J. Wolff (Advisor)
Master of Science in Engineering (MSEgr)
A set of inlet guide vane (IGV) unsteady surface pressure measurements of a transonic compressor is presented. Using a flexible pressure sensor array, unsteady IGV suction-surface and pressure-surface pressures are acquired for six spanwise by five chordwise locations for various speed lines and throttle settings. Measurements from this sensor array are used to investigate unsteady vane/blade interaction aeromechanical forcing functions in a modern, highly loaded compressor stage. A significant effect is shown on the unsteady forced response of the IGV with changes in compressor operating point and IGV/rotor axial spacing for various span and chord locations. In particular, variations in the compressor operating point (i.e., mass flow rate and pressure ratio) cause change in both the magnitude and phase of the forced response, with the near-stall operating point producing the highest response. Changes in the axial spacing between the IGV and rotor rows from 12% to 26% of the IGV chord resulted in a 50% reduction in the magnitude of the forced response. A significant variation in the forced response with span is noted, especially at the 5% span location where the rotor relative flow is subsonic. In this region, changes in the operating point and axial spacing had a negligible effect on the forced response of the IGV. An innovative data reduction/analysis method is presented to quantify and statistically analyze the degree of blade-to-blade variations in the measured aerodynamic forcing functions obtained by turbomachinery experimentation. This method is used to analyze experimental data of IGV surface unsteady pressure response due to the aerodynamic forcing function produced by the downstream transonic compressor rotor with (1) factory-whole blades and (2) trimmed (blended) blades resulting from the repair of crack damage on two of the rotor blades. Results from the variation metric and l2-norm analysis indicate that the scaled metric possesses large magnitude change versus blade index for the trimmed rotor compared to that of the untrimmed rotor, with the largest values occurring near the trimmed blades. Each method is nearly always able to detect the trimmed blades. Using the distance between cluster centroids from the K-means cluster analysis as a metric of variation within each rotor, cluster distances increased by as much as a factor of 4 for the trimmed rotor compared to the untrimmed rotor. Therefore, correctly identifying the trimmed rotor data as having a significantly higher amount of blade-to-blade variability. Finally using the cluster distance as a goodness parameter for variability, the non-trimmed data was investigated for trends with changes in compressor operating conditions. This analysis showed an increase in blade-to-blade variability with increases in the compressor flow rate. Therefore, this data reduction/analysis method has the potential to be utilized as an indicator of the compressor operating point for control methods.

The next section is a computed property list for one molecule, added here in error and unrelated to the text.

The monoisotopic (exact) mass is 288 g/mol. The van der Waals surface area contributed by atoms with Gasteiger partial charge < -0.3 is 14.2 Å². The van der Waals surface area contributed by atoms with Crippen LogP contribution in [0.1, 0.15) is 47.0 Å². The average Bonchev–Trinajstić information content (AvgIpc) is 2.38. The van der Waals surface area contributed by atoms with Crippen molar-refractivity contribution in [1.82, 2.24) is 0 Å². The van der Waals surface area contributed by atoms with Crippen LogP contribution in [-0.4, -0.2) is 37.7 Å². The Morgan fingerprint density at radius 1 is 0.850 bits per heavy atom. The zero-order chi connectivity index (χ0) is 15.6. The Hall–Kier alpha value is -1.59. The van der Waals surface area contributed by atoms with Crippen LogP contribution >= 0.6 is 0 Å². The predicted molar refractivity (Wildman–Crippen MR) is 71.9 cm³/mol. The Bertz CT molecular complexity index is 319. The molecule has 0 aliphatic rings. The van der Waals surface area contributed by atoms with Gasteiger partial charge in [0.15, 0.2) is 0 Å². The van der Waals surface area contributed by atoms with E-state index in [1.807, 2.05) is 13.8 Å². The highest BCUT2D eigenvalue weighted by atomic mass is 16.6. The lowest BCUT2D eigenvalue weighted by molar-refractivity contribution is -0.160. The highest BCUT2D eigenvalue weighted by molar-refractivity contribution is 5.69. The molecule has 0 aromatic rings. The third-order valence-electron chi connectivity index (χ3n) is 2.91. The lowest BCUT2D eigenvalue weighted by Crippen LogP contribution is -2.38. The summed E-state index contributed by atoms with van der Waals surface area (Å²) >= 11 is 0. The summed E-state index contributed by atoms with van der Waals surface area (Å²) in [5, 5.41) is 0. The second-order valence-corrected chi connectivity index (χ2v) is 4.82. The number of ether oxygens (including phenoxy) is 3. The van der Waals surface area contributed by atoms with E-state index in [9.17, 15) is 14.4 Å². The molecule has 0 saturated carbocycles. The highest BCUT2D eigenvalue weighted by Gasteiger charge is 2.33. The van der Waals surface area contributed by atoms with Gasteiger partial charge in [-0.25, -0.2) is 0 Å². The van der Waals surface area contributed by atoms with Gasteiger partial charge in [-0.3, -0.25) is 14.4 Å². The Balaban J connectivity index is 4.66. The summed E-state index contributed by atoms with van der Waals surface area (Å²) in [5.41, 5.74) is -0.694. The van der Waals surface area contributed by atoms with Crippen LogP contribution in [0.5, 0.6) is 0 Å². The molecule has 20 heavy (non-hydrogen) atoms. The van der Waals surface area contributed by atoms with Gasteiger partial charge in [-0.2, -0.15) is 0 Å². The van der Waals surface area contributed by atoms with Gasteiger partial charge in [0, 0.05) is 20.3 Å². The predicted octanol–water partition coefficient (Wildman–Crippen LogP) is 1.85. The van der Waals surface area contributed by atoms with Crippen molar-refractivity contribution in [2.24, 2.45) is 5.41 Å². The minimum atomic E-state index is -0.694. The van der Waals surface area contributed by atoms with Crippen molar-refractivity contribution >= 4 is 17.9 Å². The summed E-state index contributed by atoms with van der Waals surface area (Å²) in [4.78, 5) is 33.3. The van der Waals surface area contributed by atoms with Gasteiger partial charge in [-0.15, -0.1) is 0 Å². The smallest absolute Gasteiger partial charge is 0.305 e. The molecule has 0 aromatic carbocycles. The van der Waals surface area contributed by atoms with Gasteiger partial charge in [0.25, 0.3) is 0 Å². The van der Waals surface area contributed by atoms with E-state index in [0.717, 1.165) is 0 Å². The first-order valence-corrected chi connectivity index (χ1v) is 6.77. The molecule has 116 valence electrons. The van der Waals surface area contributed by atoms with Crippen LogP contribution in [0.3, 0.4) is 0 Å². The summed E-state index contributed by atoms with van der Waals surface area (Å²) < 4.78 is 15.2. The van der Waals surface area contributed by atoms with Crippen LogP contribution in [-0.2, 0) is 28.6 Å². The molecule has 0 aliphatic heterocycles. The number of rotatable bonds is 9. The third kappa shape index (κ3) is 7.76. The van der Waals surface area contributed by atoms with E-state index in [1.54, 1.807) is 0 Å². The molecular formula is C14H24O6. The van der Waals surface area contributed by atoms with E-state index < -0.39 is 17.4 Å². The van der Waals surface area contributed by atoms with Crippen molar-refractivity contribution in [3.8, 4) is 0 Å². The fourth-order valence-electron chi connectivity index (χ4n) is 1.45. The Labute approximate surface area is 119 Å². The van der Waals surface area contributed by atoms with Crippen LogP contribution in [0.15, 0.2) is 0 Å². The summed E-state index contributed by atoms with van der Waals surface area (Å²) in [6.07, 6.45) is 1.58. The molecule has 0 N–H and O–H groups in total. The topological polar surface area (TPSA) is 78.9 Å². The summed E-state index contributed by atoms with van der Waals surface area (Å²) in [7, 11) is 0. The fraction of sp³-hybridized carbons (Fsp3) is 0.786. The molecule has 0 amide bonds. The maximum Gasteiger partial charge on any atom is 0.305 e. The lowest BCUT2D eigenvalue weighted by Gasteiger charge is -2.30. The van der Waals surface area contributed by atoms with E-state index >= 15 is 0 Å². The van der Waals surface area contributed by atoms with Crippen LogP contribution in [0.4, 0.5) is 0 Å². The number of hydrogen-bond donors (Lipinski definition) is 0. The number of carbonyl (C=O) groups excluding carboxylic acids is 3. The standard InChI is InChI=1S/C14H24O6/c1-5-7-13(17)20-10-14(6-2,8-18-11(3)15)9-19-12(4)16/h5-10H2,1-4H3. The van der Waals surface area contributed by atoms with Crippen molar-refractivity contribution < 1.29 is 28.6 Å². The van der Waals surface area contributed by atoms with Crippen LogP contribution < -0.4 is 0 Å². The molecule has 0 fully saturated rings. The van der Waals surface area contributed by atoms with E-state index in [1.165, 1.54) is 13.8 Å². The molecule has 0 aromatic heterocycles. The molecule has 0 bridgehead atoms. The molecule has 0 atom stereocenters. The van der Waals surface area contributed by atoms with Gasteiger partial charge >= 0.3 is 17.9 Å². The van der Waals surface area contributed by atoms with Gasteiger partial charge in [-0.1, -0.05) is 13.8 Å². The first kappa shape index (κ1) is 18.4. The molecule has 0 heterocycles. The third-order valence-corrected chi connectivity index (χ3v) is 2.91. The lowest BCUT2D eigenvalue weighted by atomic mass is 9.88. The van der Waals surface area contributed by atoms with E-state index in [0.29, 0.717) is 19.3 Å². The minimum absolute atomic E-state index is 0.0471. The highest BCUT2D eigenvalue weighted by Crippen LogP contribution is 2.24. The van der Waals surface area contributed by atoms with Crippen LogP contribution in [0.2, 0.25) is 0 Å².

Department or Program
Department of Mechanical and Materials Engineering
Year Degree Awarded
Copyright 2003, all rights reserved. This open access ETD is published by Wright State University and OhioLINK.